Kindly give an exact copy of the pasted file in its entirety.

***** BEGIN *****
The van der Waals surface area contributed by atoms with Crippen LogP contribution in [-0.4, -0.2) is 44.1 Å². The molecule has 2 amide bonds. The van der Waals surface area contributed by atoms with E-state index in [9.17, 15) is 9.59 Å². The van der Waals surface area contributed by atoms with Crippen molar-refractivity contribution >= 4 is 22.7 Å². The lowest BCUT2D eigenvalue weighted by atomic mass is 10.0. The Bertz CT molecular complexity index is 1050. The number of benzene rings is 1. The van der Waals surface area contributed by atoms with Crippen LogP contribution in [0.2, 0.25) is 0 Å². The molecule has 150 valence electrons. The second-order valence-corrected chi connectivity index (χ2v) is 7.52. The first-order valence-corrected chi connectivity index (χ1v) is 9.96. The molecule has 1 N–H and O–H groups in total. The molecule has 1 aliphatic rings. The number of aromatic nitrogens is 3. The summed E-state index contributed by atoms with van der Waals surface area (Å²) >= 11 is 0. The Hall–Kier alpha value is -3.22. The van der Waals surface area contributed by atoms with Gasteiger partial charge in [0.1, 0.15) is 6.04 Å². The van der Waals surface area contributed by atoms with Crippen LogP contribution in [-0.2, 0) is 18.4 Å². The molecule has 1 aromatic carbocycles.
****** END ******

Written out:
The van der Waals surface area contributed by atoms with Crippen LogP contribution in [-0.4, -0.2) is 44.1 Å². The molecule has 2 amide bonds. The van der Waals surface area contributed by atoms with E-state index in [9.17, 15) is 9.59 Å². The van der Waals surface area contributed by atoms with Crippen molar-refractivity contribution >= 4 is 22.7 Å². The lowest BCUT2D eigenvalue weighted by atomic mass is 10.0. The Bertz CT molecular complexity index is 1050. The number of benzene rings is 1. The van der Waals surface area contributed by atoms with Crippen LogP contribution in [0.2, 0.25) is 0 Å². The molecule has 150 valence electrons. The second-order valence-corrected chi connectivity index (χ2v) is 7.52. The first-order valence-corrected chi connectivity index (χ1v) is 9.96. The molecule has 1 N–H and O–H groups in total. The molecule has 1 aliphatic rings. The number of aromatic nitrogens is 3. The summed E-state index contributed by atoms with van der Waals surface area (Å²) >= 11 is 0. The Hall–Kier alpha value is -3.22. The van der Waals surface area contributed by atoms with Gasteiger partial charge in [0.1, 0.15) is 6.04 Å². The van der Waals surface area contributed by atoms with Crippen LogP contribution in [-0.2, 0) is 18.4 Å². The molecule has 1 aromatic carbocycles.